Houston DT Seth Payne, if he's not a June 1st cap casualty, could be a potential player who comes free. He has played DT in 3-4 schemes at Jacksonville and Houston, and now that Gary Kubiak is changing gears on defense, Payne, though an older player, is versatile enough to play as a backup at DE or DT and has a tremendous amount of experience within the system. The same goes for his teammates at LB, Kailee Wong and Antwan Peek. Former 1st round pick Jason Babin, like Peek, is a 3-4 OLB who is being moved to DE in the 4-3. If they can't make the transition to the new system, look for them to come free at the end of the summer. Dallas, Cleveland, and San Diego all look to have surpluses at LB on the surface, but remember that all three play the same system as the Jets, and it is not uncommon for 3-4 teams to keep as many as nine LBs on their final roster.
Baltimore is another former 3-4 team that is changing up their defense. Players like Peter Boulware and Tommy Polley are already available, but former Syracuse standout Ryan Lacasse is a versatile rookie player who can play inside or outside in either scheme. If he develops quickly, he could make some veterans in front of him expendable. If not, his speed, tackling ability, and speed could make him an attractive project for the Jets.
On the offensive side of the ball, there are a handful of teams with a glut of wide receivers. And that doesn't include teams like Washington, where James Thrash and David Patten are probably too old for the Jets plans, and Detroit, who could make former first round pick Mike Williams available, though most likely through trade. At 6-5, 229, Williams doesn't fit the new offensive system being incorporated by offensive coordinator Mike Martz.
Let's go to Philly. Even after trading away a young prospect like Billy McMullen, the Eagles still have eight legitimate receivers fighting for five roster spots. Reggie Brown and Todd Pinkston are listed as the starters, and Greg Lewis is a favorite of QB Donovan McNabb. Jabar Gaffney was signed this offseason as an unrestricted free agent, and the team used draft choices on Jeremy Bloom and Jason Avant. That means that players like Darnerien McCants, a 2005 college free agent who impressed in limited action last season, and Hank Baskett, a rookie with excellent size and good production, could be available. Both fit the Jets mold of smart players who are young enough to develop into regular contributors.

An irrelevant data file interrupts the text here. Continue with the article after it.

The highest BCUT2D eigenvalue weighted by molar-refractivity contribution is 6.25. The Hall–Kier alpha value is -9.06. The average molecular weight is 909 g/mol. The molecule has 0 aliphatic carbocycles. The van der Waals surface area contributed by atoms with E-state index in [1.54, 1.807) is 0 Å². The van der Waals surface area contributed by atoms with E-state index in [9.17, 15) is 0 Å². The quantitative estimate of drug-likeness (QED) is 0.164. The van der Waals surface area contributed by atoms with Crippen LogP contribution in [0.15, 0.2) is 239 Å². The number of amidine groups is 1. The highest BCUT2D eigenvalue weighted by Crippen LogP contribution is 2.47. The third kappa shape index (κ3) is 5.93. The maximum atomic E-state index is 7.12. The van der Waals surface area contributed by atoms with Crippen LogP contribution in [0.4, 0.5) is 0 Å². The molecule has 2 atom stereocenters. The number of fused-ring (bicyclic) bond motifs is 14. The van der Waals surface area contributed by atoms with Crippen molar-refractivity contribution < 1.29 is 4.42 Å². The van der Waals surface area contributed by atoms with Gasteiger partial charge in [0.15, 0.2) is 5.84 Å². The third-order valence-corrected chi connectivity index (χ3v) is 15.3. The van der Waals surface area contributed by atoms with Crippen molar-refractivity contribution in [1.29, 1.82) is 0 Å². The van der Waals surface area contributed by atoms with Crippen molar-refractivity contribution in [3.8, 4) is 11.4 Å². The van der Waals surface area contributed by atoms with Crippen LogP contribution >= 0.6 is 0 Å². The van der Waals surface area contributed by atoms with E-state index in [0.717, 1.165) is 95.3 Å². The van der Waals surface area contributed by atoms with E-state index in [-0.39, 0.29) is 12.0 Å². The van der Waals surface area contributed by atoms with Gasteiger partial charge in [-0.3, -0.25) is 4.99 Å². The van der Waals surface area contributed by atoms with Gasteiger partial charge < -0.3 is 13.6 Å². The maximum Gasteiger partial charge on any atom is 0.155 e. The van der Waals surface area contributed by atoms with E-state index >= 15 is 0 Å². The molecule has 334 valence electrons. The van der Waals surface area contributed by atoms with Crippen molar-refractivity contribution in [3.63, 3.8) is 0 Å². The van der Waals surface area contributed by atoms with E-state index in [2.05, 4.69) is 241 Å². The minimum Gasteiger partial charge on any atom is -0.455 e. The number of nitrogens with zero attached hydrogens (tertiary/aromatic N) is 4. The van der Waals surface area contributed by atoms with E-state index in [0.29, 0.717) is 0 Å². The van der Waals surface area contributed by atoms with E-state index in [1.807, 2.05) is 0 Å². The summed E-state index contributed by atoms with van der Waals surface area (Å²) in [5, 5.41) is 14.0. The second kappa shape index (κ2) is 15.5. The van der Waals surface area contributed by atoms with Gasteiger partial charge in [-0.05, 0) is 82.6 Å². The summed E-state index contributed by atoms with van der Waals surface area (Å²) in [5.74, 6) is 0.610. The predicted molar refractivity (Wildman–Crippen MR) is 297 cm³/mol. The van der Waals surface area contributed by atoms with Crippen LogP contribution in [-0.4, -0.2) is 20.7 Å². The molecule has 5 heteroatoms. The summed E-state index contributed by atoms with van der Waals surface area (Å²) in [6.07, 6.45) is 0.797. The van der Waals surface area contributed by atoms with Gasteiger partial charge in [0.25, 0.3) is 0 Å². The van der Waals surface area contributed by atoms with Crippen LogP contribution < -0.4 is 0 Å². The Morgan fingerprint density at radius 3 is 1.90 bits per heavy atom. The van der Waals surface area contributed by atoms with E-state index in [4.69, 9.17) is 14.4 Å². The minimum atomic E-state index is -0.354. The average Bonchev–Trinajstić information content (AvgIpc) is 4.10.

Others who fit the mold are Denver's Darius Watts and Charlie Adams, who were already playing behind Rod Smith and Ashley Lelie, and could be pushed out by the acquisition of Javon Walker and David Terrell, as well as draft picks Brandon Marshall and Domenik Hixon. In New Orleans, Michael Lewis, a six-year veteran, could be replaced by Reggie Bush, who has outstanding return ability and will be a big part of the Saints passing game as a receiver out of the backfield. Dane Looker is one of 12 receivers on the St. Louis training camp roster and is the best of group behind Torry Holt, Isaac Bruce, Kevin Curtis, and Shaun McDonald that will be severely cut back now that new head coach Scott Linehan is committed to a more balanced attack. Young but experienced receivers Tyrone Calico, Roydell Williams and Bobby Wade could all be available in Tennessee, and though he is troubled, WR Chris Henry may have worn out his welcome in Cincinnati with his off the field issues.
There are even a few options at FB in Baltimore where Alan Ricard and Ovie Mughelli could lose time to newly acquired Mike Anderson. The Dolphins signed Fred Beasley in the offseason, which could make the versatile Sammy Morris available, and the Bears have a solid FB in Bryan Johnson, but used a draft choice on Oklahoma's JD Runnels. Either player would be a welcome addition to the Jets.